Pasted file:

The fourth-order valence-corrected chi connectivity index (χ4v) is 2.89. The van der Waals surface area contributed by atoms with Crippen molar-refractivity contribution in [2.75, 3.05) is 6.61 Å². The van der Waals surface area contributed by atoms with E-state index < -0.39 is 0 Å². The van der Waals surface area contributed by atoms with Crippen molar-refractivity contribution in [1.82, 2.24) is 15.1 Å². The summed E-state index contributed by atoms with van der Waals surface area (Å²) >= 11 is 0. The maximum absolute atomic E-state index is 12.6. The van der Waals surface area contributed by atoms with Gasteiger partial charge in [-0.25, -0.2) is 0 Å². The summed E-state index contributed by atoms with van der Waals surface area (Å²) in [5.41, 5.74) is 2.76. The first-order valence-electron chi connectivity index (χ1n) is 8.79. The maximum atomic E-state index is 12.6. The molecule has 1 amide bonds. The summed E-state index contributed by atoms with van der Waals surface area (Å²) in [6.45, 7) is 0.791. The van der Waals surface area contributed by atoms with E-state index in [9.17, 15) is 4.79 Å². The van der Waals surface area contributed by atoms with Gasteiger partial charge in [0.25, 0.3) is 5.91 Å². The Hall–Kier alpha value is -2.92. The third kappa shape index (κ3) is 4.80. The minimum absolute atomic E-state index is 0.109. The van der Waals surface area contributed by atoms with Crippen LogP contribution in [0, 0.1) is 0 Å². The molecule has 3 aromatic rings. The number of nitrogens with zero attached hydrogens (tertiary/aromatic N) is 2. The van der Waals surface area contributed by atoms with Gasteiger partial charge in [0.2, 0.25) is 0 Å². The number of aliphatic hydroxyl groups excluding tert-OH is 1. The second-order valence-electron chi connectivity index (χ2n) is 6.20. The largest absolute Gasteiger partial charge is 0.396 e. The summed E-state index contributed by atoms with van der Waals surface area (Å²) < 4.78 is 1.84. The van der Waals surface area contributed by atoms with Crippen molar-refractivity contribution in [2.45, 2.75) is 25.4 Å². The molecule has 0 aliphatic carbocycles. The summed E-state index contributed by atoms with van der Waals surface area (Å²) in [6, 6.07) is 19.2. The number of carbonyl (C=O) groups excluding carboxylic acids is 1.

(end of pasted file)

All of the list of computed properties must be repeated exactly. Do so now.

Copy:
The fourth-order valence-corrected chi connectivity index (χ4v) is 2.89. The van der Waals surface area contributed by atoms with Crippen molar-refractivity contribution in [2.75, 3.05) is 6.61 Å². The van der Waals surface area contributed by atoms with E-state index < -0.39 is 0 Å². The van der Waals surface area contributed by atoms with Crippen molar-refractivity contribution in [1.82, 2.24) is 15.1 Å². The summed E-state index contributed by atoms with van der Waals surface area (Å²) >= 11 is 0. The maximum absolute atomic E-state index is 12.6. The van der Waals surface area contributed by atoms with Gasteiger partial charge in [-0.25, -0.2) is 0 Å². The summed E-state index contributed by atoms with van der Waals surface area (Å²) in [5.41, 5.74) is 2.76. The first-order valence-electron chi connectivity index (χ1n) is 8.79. The maximum atomic E-state index is 12.6. The molecule has 1 amide bonds. The summed E-state index contributed by atoms with van der Waals surface area (Å²) in [6.45, 7) is 0.791. The van der Waals surface area contributed by atoms with E-state index in [9.17, 15) is 4.79 Å². The van der Waals surface area contributed by atoms with Gasteiger partial charge in [0.25, 0.3) is 5.91 Å². The Hall–Kier alpha value is -2.92. The third kappa shape index (κ3) is 4.80. The minimum absolute atomic E-state index is 0.109. The van der Waals surface area contributed by atoms with Crippen LogP contribution in [0, 0.1) is 0 Å². The molecule has 3 aromatic rings. The number of nitrogens with zero attached hydrogens (tertiary/aromatic N) is 2. The van der Waals surface area contributed by atoms with Gasteiger partial charge in [0.2, 0.25) is 0 Å². The number of aliphatic hydroxyl groups excluding tert-OH is 1. The second-order valence-electron chi connectivity index (χ2n) is 6.20. The largest absolute Gasteiger partial charge is 0.396 e. The summed E-state index contributed by atoms with van der Waals surface area (Å²) < 4.78 is 1.84. The van der Waals surface area contributed by atoms with Crippen molar-refractivity contribution in [2.45, 2.75) is 25.4 Å². The molecule has 0 aliphatic carbocycles. The summed E-state index contributed by atoms with van der Waals surface area (Å²) in [6, 6.07) is 19.2. The number of carbonyl (C=O) groups excluding carboxylic acids is 1.